5. Any workplace practices and policies will have to be examined before shifting to hybrid working. It will be critical that businesses ensure that any such mandates are equally weighted for office or home based staff.
6. Hybrid workplaces are set to become more collaborative than the more traditional model, with businesses set to make continued use of the same video calling technology which allowed them to remain agile and connected during the height of the pandemic.
How can you make the hybrid working model a success?
A hybrid workforce presents an exciting opportunity for organisations to fundamentally evolve their working culture. As positive as these changes seem, businesses need to be mindful of the fact that a hybrid workforce will only be a success for those who take a proactive approach in implementing it.
In order to drive the success of the hybrid workforce, many organisations will have to cast aside older prejudices surrounding remote work. The past year has more than proven that people not only have the capacity to work effectively and efficiently from home, but also in many cases, remote working can be far more beneficial for some, offering as it does, a distraction free environment,
This piece by Forbes explores the idea of employee autonomy and correctly identifies it as a key player in instilling confidence in people. As noted in the article, businesses who take a step back and allow their people the freedom to shape their schedules to fit their needs, inevitably find their workforce grows in confidence and engagement.
Employee autonomy will form a keystone of the hybrid workforce as it demonstrates employer’s dedication to the new way of working. For a largely remote model to be a success, businesses cannot afford to be draconian in their monitoring of their people. Oversight of your people and their output is important of course but the idea is that by having sufficient visibility of employee productivity, organisations can avoid damaging course correction measures that comes from a fear of employees “slacking off” when working from home.
The hybrid workforce will require an investment of time and resources from organisations. Policies will need to be adapted, work spaces reworked and the whole culture of modern working will undergo a huge evolution. Businesses will need to lean on technology to support them like never before in order to bridge the gap between remote and office-based staff and to ensure they are providing an employee experience that is universal to their people, wherever they choose to work from.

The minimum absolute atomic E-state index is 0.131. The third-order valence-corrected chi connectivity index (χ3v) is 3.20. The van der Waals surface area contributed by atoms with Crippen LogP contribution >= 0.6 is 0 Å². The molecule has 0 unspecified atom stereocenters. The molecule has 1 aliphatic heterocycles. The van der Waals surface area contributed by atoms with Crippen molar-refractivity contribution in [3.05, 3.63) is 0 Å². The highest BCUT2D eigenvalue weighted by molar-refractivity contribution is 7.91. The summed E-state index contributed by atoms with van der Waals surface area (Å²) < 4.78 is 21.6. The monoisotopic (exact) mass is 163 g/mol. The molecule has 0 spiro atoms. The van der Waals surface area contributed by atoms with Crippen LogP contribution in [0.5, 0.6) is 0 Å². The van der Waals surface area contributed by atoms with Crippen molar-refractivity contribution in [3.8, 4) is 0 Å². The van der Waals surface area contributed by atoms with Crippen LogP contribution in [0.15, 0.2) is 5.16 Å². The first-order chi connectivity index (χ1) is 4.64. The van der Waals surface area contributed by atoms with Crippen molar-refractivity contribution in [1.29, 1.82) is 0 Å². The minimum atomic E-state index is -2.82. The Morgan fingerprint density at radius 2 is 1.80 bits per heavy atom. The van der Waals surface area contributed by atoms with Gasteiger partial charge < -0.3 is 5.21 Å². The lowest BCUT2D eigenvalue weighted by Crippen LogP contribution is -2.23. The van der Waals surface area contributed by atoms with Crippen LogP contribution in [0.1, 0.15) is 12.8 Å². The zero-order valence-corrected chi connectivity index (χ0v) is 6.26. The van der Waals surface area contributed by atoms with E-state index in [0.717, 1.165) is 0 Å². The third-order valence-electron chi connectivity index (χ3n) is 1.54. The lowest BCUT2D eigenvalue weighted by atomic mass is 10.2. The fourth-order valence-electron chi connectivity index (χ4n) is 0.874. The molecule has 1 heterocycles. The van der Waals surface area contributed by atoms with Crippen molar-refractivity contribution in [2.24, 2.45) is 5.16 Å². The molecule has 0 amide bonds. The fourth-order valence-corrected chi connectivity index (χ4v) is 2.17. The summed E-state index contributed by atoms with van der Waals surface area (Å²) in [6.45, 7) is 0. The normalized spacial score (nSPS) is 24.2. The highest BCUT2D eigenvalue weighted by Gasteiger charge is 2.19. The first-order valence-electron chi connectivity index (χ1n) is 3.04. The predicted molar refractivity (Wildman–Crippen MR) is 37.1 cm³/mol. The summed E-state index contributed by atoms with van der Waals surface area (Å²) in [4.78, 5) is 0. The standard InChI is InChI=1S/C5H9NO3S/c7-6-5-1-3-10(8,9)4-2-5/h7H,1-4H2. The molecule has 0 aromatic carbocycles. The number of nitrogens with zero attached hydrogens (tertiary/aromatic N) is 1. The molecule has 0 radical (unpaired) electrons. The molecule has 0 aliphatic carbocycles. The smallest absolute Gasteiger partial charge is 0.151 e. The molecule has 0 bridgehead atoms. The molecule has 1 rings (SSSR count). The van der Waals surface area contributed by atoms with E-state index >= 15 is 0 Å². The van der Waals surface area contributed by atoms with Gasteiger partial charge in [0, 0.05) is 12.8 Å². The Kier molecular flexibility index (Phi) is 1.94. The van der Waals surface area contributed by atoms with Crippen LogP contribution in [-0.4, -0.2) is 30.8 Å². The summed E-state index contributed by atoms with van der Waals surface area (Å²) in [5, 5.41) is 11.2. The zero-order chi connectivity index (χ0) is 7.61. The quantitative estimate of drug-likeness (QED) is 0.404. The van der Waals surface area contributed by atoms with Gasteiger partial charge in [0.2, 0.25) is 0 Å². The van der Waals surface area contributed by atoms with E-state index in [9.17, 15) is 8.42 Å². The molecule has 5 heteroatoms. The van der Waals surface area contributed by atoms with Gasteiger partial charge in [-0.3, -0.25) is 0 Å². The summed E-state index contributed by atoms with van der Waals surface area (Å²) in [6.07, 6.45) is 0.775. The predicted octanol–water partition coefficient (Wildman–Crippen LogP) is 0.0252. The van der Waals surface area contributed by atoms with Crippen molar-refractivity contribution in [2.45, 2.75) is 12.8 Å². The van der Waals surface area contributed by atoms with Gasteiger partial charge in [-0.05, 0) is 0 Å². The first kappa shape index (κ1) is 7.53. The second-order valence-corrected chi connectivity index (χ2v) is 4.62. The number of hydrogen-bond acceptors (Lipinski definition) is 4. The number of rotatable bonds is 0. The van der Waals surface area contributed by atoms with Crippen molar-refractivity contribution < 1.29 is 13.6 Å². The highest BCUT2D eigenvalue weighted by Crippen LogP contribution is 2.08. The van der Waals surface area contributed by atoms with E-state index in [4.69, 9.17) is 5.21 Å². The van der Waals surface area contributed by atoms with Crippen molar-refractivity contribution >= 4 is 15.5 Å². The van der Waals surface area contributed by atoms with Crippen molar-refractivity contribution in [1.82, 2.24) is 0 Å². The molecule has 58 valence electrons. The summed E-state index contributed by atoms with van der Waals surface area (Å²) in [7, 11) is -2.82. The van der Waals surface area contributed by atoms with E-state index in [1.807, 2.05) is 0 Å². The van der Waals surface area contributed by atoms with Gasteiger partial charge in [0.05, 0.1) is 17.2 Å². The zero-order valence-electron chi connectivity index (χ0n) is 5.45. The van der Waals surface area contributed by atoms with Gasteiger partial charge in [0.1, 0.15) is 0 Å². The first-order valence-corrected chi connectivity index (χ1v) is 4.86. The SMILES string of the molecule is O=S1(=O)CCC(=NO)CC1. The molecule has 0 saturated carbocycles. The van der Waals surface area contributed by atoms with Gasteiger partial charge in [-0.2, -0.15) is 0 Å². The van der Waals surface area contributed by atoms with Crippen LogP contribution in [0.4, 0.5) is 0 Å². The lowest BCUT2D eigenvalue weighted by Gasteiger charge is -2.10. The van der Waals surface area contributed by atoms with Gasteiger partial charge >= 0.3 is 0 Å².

It is important also to consider the shift in employee attitudes over the course of the past year. Businesses need to take into consideration that in many instances, the people who exited their offices last year to begin working from home will have a different set of priorities now than at the beginning of the pandemic. Organisations who want to focus on achieving a strong post-pandemic recovery, cannot afford to simply initiate a hard reset back to the previous way of working.
The past year has placed an undeniable strain on businesses and their people but it also has to be acknowledged that the emergency measures implemented by organisations in order to ensure business continuity has taught us a lot about the potential of people to drive their own productivity when working in a remote capacity. Employees will have gained an appetite for remote working and it will be crucial that organisations are engaging with their people and taking onboard their feedback to help inform any working structure they create moving forward.
Hybrid workforces represent an exciting change for the modern working culture. A shift that looks to benefit businesses and employees alike, we are on the cusp of a fundamental evolution of the way we work. The move away from rigid structures both in terms of work schedules and locations offers opportunities for business to expand the scope of their talent search, reduce their reliance on expensive and vast office lets and frees their employees to craft a schedule that fits around their needs.
As we have seen, this shift looks to be an extremely positive one for organisations looking to make a strong post-pandemic recovery. The shift to hybrid working models will only work if organisations are willing to set aside any pre-existing prejudices around remote working and take a proactive approach in engaging with their people in order to craft a working model that benefits everybody.
At Advanced, we understand what a crucial time this is for businesses. The steps taken now may very well dictate the success of organisations moving forwards. It is clear that technology will have a huge role to play in making hybrid working a success and our suite of HCM software has been designed to help you stay connected with your people and give you the oversight you need in order to drive productivity and profitability in your business.